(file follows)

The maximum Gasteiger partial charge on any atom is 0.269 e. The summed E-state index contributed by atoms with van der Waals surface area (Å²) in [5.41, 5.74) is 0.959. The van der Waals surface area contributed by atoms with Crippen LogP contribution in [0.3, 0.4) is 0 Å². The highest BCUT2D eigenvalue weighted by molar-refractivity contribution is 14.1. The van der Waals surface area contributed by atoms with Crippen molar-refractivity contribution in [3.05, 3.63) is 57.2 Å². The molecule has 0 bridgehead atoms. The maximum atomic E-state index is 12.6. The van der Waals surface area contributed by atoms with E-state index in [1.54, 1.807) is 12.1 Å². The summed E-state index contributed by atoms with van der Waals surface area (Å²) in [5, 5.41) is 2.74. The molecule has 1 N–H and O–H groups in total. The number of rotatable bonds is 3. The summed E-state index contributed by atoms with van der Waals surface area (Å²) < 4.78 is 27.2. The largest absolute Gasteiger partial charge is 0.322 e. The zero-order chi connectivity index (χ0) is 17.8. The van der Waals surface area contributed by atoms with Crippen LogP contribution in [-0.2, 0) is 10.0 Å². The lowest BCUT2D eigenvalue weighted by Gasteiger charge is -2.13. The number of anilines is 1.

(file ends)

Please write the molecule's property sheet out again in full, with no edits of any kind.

The maximum Gasteiger partial charge on any atom is 0.269 e. The summed E-state index contributed by atoms with van der Waals surface area (Å²) in [5.41, 5.74) is 0.959. The van der Waals surface area contributed by atoms with Crippen LogP contribution in [0.3, 0.4) is 0 Å². The highest BCUT2D eigenvalue weighted by molar-refractivity contribution is 14.1. The van der Waals surface area contributed by atoms with Crippen molar-refractivity contribution in [3.05, 3.63) is 57.2 Å². The molecule has 0 bridgehead atoms. The maximum atomic E-state index is 12.6. The van der Waals surface area contributed by atoms with E-state index in [1.54, 1.807) is 12.1 Å². The summed E-state index contributed by atoms with van der Waals surface area (Å²) in [5, 5.41) is 2.74. The molecule has 1 N–H and O–H groups in total. The number of rotatable bonds is 3. The summed E-state index contributed by atoms with van der Waals surface area (Å²) < 4.78 is 27.2. The largest absolute Gasteiger partial charge is 0.322 e. The zero-order chi connectivity index (χ0) is 17.8. The van der Waals surface area contributed by atoms with Crippen LogP contribution in [-0.2, 0) is 10.0 Å². The lowest BCUT2D eigenvalue weighted by Gasteiger charge is -2.13. The number of anilines is 1.